Remember the old saying "one bad apple spoils the bunch?" As it turns out, that's true — apples make other fruit ripen faster, which is why they shouldn't be stored together. Bananas, mangoes, kiwis and other ethylene-producing fruits may cause early spoilage and increase food waste.
Ethylene-producing fruits, such as apples, bananas, peaches and honeydew melons, should not be stored next to avocados, lemons, grapes, onions and other fruits or vegetables that are sensitive to this compound. Also, you should never store ethylene-producing fruits together.
Ethylene Gas and Fruit Ripening
There's a reason why you should keep apples or bananas separate from other fruit. These two — and others — produce large amounts of ethylene gas, the so-called "fruit ripening hormone." As they reach maturity, their ethylene levels increase, according to the University of Maine Extension.
Video of the Day
McIntosh apples, for example, are major ethylene producers and ripen faster than most fruits. The same goes for Early Golden plums, but not for Shiro plums, which typically ripen at a slower pace.
Consumers don't have the equipment and tools needed to measure ethylene levels. What they can do is to check the fruits for any signs of spoilage, such as foul odors, mold, mushy spots or changes in color and appearance.
Also, beware that ethylene-producing fruits may cause premature ripening in vegetables, too. The Produce for Better Health Foundation recommends storing them away from ethylene-sensitive veggies and legumes, including:
- Chili peppers
- Sweet peas
All fruits release ethylene gas in varying amounts. Apples make other fruits ripen faster because they produce ethylene in high amounts. According to a December 2015 review featured in Plant Physiology, plant hormones may play a role, too. Abscisic acid (ABA), for example, seems to accelerate the ripening process, whereas auxin, another plant hormone, promotes fruit growth and development in early stages.
Don't Store These Fruits Together
Now that you know about the role of ethylene gas in fruit ripening, it's time to organize your refrigerator. This will not only help reduce food waste but also ensure that your fruits are vegetables are safe to eat.
As mentioned earlier, the riper a fruit is, the higher its ethylene levels. This compound can easily spread to other fruits and veggies, causing them to ripen faster — and eventually rot. On top of that, some plants are sprayed with ethylene gas before harvesting to accelerate ripening, states the International Service for the Acquisition of Agri-biotech Applications (ISAAA).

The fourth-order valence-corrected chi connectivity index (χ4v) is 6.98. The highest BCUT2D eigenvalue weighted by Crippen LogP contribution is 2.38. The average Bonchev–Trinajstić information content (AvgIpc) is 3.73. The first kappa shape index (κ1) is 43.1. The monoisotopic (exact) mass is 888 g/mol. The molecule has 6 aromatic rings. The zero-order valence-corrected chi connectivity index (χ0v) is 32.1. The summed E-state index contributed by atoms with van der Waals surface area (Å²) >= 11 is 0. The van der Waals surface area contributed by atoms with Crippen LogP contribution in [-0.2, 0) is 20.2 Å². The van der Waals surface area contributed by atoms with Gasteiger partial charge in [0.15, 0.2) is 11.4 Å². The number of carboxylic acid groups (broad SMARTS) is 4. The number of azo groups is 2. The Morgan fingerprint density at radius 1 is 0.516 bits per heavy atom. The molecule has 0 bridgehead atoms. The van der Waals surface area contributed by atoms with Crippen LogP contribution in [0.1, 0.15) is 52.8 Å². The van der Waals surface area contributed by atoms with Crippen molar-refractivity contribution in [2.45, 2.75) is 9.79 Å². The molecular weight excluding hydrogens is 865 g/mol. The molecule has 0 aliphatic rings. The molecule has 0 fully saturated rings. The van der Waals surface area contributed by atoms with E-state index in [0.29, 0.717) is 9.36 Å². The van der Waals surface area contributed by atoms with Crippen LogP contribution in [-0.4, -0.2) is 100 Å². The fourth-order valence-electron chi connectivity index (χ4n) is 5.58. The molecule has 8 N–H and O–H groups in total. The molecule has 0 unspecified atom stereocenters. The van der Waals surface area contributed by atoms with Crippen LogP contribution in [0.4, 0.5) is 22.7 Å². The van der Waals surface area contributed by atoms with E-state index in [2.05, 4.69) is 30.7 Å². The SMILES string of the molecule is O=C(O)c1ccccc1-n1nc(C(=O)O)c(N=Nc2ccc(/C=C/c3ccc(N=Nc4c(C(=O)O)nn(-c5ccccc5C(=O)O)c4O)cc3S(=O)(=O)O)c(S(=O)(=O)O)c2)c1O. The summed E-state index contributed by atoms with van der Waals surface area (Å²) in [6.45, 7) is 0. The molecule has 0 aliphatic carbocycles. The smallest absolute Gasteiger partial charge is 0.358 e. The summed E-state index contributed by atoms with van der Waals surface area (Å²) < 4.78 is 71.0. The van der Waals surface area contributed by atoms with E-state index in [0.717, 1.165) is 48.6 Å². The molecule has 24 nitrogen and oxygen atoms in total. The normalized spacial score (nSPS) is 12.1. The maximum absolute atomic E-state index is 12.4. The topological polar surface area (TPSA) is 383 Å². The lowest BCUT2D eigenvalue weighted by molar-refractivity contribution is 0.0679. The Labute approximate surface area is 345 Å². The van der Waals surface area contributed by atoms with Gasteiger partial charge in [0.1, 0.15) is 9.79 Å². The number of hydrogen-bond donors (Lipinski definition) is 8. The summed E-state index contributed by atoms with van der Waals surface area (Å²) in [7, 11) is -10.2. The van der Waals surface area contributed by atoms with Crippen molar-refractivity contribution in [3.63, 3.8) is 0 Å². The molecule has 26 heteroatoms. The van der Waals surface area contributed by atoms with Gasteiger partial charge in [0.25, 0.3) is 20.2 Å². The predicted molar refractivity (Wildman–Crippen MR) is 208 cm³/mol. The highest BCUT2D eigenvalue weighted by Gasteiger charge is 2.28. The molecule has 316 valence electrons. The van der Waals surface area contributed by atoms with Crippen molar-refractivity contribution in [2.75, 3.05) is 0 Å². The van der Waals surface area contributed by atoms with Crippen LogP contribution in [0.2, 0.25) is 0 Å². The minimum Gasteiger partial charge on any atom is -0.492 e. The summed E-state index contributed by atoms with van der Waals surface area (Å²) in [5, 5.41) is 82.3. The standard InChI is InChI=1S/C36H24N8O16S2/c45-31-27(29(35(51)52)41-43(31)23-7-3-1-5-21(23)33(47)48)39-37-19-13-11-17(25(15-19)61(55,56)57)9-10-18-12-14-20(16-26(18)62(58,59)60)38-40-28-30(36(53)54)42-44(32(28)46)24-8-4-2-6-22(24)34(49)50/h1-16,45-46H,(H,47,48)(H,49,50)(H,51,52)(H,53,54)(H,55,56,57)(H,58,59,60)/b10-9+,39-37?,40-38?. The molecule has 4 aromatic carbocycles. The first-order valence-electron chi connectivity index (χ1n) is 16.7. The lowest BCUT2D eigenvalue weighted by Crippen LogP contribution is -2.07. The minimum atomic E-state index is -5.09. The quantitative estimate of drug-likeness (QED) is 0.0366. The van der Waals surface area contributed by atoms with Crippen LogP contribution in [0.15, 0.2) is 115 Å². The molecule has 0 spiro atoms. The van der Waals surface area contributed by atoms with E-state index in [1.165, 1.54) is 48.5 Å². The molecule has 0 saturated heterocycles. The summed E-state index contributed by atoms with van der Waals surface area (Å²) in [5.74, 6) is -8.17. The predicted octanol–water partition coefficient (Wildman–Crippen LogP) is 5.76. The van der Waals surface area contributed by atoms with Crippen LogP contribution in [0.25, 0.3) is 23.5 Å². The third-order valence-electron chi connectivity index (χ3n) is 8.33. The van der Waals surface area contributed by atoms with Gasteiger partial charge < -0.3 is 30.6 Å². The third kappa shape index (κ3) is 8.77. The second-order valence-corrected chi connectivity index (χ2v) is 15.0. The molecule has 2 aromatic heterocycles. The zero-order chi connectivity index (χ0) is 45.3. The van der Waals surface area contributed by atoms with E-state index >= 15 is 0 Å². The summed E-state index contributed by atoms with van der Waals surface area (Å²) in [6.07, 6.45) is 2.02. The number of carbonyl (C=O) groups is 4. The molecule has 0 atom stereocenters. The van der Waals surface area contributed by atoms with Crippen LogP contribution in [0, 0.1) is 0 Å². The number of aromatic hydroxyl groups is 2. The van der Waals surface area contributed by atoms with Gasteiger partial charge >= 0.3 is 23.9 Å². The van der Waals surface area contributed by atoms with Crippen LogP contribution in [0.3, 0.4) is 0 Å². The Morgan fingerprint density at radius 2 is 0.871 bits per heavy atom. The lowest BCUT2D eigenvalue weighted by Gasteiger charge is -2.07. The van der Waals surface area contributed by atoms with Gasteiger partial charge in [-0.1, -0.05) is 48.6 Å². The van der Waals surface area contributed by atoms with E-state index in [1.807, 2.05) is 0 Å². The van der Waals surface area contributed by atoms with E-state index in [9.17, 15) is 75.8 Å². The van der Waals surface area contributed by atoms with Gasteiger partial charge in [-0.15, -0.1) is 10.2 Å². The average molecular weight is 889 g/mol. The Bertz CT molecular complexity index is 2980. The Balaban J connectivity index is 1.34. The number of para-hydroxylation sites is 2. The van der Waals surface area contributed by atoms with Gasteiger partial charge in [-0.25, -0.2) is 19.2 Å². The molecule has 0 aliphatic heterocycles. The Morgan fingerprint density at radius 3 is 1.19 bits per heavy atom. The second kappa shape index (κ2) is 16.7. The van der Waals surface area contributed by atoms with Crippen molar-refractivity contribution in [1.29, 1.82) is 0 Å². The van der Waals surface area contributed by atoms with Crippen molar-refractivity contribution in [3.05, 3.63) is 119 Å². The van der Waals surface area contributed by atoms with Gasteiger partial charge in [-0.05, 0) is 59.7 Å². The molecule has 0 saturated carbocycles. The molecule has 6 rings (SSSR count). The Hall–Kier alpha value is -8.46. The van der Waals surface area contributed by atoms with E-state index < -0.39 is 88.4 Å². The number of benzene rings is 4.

Apples, pears, bananas, mangoes, plums, nectarines, honeydew melons and other fruits all release high amounts of ethylene, as reported by the Produce for Better Health Foundation. That's why you should store them separately. For example, you may put apples in a medium bowl bag and bananas in a different bowl — and refrigerate them.
As a rule of thumb, ethylene-producing fruits like those listed above should not be stored next to ethylene-sensitive produce, such as:
- Lemons and limes
Some fruits, such as apples, bananas, kiwis and other major ethylene producers, are highly sensitive to this compound. For this reason, it's not recommended to store apple and banana together, for instance. Beware that storing ethylene-producing fruits in bags and sealed containers will trap the gas and speed up ripening, warns the UC San Diego Center for Community Health.
Not all fruits and vegetables are sensitive to ethylene, though. Cherries, pineapples, garlic, grapefruit and blueberries can be safely stored together or next to those that produce this gas. The same applies to white potatoes, but not sweet potatoes.
Another important aspect is the refrigerator temperature. Bananas, for instance, should be stored in the fridge at 58 Fahrenheit to stay fresh longer. Refrigerate blackberries, strawberries, raspberries and blueberries at 31 F, and cranberries at 36 F. Tropical avocados preserve their freshness when stored at 50 F. If you've just bought a bag of apples, refrigerate them at 30 F.
For an idea as to where in your fridge to store these items to ensure ideal temps, it's good to understand typical temperature variations in the average refrigerator. Typically, the bottom of the fridge is the coldest spot, while the top shelf maintains the most consistent temperature. The door tends to be the warmest, since it's opened frequently and closest to the outside air.
Overripe fruits should not be discarded unless they have a mushy texture or signs of mold. Oranges, lemons, grapefruit and other citrus fruits, for example, have a firm skin. If you notice moldy spots or bruises on their skin, you can simply remove the peel and eat them, as recommended by the Greater Chicago Food Depository. Just make sure their flesh is intact.
- University of Maine: "The Role of Ethylene in Fruit Ripening"
- Produce for Better Health Foundation: "About The Buzz: Certain Fruits and Vegetables Should Not Be Stored Together?"
- Plant Physiology: "Ethylene Control of Fruit Ripening: Revisiting the Complex Network of Transcriptional Regulation"
- Frontiers in Plant Science: "Transcriptomic Analysis in Strawberry Fruits Reveals Active Auxin Biosynthesis and Signaling in the Ripe Receptacle"
- ISAAA: "Delayed Ripening Technology"
- UC San Diego Center for Community Health: "Ethylene in Fruits and Vegetables"
- Ethylene Control: "Ethylene Production/Sensitivity Chart"
- Greater Chicago Food Depository: "Salvageable Fruit and Vegetable Guidelines"